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Hartford HealthCare: Helping Another Hospital – and its Patients – When Disaster Strikes

February 26, 2018

Minutes after a deranged young man allegedly crashed his vehicle into the Middlesex Hospital Emergency Department, called out to President Trump and proceeded to light himself on fire for all to see on Facebook Live, Hartford HealthCare (HHC) sprang into action. The Middlesex ED was decimated, and there was no doubt that HHC would need to play a major role in helping the nearby hospital and its patients.

A key component would be the system’s Care Logistics Center, an innovative tool that has transformed HHC’s ability to handle disasters of any kind.

Over the next 24 hours, the center would prove essential in HHC’s efforts to take on the care of 24 patients from Middlesex Hospital within its own six hospitals.

The Care Logistics Center is a state-of-the-art, centralized, NASA-like mission control for all of Hartford HealthCare. Located in Newington, it handles questions about bed availability and tracks patients’ movements across HHC facilities. The goal is to get every patient to the right place for the right care at the right time.

During this particular incident, having a centralized logistics center allowed HHC to make strategic decisions on which of its facilities would take which patients. Making use of large digital dashboards, data is complied at the front of the room for everyone to see and analyze, whether it is a routine day, or a day when Connecticut’s healthcare delivery system was being tested as it was on Thursday, Feb. 22 and Friday, Feb. 23.

Using this centralized data, clinicians – including doctors and nurses located within the Care Logistics Center – matched capacity, capabilities, timing and other factors to the needs of incoming patients. They did this under the added pressure and stress of a local disaster that had drawn the attention of the FBI as well as national, state and local media to Connecticut just days after the Parkland, Florida high school massacre that killed 14 students and three teachers.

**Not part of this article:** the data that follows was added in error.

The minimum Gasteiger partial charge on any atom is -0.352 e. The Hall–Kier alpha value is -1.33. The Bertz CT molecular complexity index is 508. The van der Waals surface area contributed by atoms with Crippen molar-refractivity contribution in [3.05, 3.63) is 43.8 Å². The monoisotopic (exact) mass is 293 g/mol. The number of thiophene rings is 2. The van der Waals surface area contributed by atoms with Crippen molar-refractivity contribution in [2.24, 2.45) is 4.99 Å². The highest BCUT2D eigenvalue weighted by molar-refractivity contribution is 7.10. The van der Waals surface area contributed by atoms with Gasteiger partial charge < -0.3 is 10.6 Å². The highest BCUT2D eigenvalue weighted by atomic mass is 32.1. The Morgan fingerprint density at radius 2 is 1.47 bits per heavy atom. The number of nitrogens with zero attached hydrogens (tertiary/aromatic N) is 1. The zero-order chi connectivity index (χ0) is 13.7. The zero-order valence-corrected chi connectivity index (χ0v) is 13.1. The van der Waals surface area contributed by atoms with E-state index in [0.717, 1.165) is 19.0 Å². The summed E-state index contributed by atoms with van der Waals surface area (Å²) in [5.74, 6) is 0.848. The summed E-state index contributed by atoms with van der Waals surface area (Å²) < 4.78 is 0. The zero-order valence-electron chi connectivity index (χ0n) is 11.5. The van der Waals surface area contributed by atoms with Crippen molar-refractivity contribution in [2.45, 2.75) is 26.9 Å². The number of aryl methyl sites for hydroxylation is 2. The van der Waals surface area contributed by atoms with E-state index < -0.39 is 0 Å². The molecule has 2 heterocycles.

This was the first opportunity to test the center’s capacity for disaster support and relief – and the team passed with flying colors.

“This (center) allows us to see everyone from one location and use all of our resources to the best of our ability,” said Beth Ciotti, a vice president for Hartford HealthCare who oversees the operation of the center. “It allows us to be very agile.”

Patrick Turek, director of emergency management for Hartford HealthCare, said the center allows HHC to coordinate care, and in a matter of moments figure out where patients needs to be and how to get them there as quick as possible.

He added that the center regularly conducts drills for larger events and was prepared in November to offer aid to Backus Hospital when it experienced electrical problems, and also to Windham Hospital when a nearby recycling plant caught fire in January and smoke conditions caused officials to consider evacuating the hospital. Luckily the center’s services were not needed either time.

But they were needed this time, and being able to help a nearby hospital in a time of need was a big win, Turek said.

Learn more about the Hartford HealthCare Care Logistics Center here